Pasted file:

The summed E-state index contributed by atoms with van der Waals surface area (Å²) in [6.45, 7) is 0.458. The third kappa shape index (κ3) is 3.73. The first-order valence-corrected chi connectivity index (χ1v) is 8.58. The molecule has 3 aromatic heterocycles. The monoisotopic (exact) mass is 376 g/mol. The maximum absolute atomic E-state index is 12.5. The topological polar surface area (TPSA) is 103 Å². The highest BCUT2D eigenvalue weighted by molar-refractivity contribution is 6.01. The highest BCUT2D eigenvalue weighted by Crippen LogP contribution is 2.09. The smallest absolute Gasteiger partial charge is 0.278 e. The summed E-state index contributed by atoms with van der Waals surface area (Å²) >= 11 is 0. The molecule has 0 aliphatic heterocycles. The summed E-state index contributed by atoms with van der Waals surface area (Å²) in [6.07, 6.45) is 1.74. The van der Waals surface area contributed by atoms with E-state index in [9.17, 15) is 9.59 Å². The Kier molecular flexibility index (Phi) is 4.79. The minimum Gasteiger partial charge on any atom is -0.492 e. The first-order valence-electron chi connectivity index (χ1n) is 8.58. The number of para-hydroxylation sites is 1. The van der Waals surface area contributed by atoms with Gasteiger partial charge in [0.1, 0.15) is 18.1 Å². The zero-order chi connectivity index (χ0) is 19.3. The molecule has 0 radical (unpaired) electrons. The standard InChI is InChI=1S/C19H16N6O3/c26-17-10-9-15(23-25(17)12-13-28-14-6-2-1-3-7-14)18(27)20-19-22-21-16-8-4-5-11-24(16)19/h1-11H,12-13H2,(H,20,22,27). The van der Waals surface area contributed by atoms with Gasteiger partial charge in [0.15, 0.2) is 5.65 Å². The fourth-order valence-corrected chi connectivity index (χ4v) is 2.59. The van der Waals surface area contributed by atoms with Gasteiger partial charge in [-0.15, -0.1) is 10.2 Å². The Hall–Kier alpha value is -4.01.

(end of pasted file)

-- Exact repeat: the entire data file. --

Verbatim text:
The summed E-state index contributed by atoms with van der Waals surface area (Å²) in [6.45, 7) is 0.458. The third kappa shape index (κ3) is 3.73. The first-order valence-corrected chi connectivity index (χ1v) is 8.58. The molecule has 3 aromatic heterocycles. The monoisotopic (exact) mass is 376 g/mol. The maximum absolute atomic E-state index is 12.5. The topological polar surface area (TPSA) is 103 Å². The highest BCUT2D eigenvalue weighted by molar-refractivity contribution is 6.01. The highest BCUT2D eigenvalue weighted by Crippen LogP contribution is 2.09. The smallest absolute Gasteiger partial charge is 0.278 e. The summed E-state index contributed by atoms with van der Waals surface area (Å²) >= 11 is 0. The molecule has 0 aliphatic heterocycles. The summed E-state index contributed by atoms with van der Waals surface area (Å²) in [6.07, 6.45) is 1.74. The van der Waals surface area contributed by atoms with E-state index in [9.17, 15) is 9.59 Å². The Kier molecular flexibility index (Phi) is 4.79. The minimum Gasteiger partial charge on any atom is -0.492 e. The first-order valence-electron chi connectivity index (χ1n) is 8.58. The number of para-hydroxylation sites is 1. The van der Waals surface area contributed by atoms with Gasteiger partial charge in [0.1, 0.15) is 18.1 Å². The zero-order chi connectivity index (χ0) is 19.3. The molecule has 0 radical (unpaired) electrons. The standard InChI is InChI=1S/C19H16N6O3/c26-17-10-9-15(23-25(17)12-13-28-14-6-2-1-3-7-14)18(27)20-19-22-21-16-8-4-5-11-24(16)19/h1-11H,12-13H2,(H,20,22,27). The van der Waals surface area contributed by atoms with Gasteiger partial charge in [0.15, 0.2) is 5.65 Å². The fourth-order valence-corrected chi connectivity index (χ4v) is 2.59. The van der Waals surface area contributed by atoms with Gasteiger partial charge in [-0.15, -0.1) is 10.2 Å². The Hall–Kier alpha value is -4.01.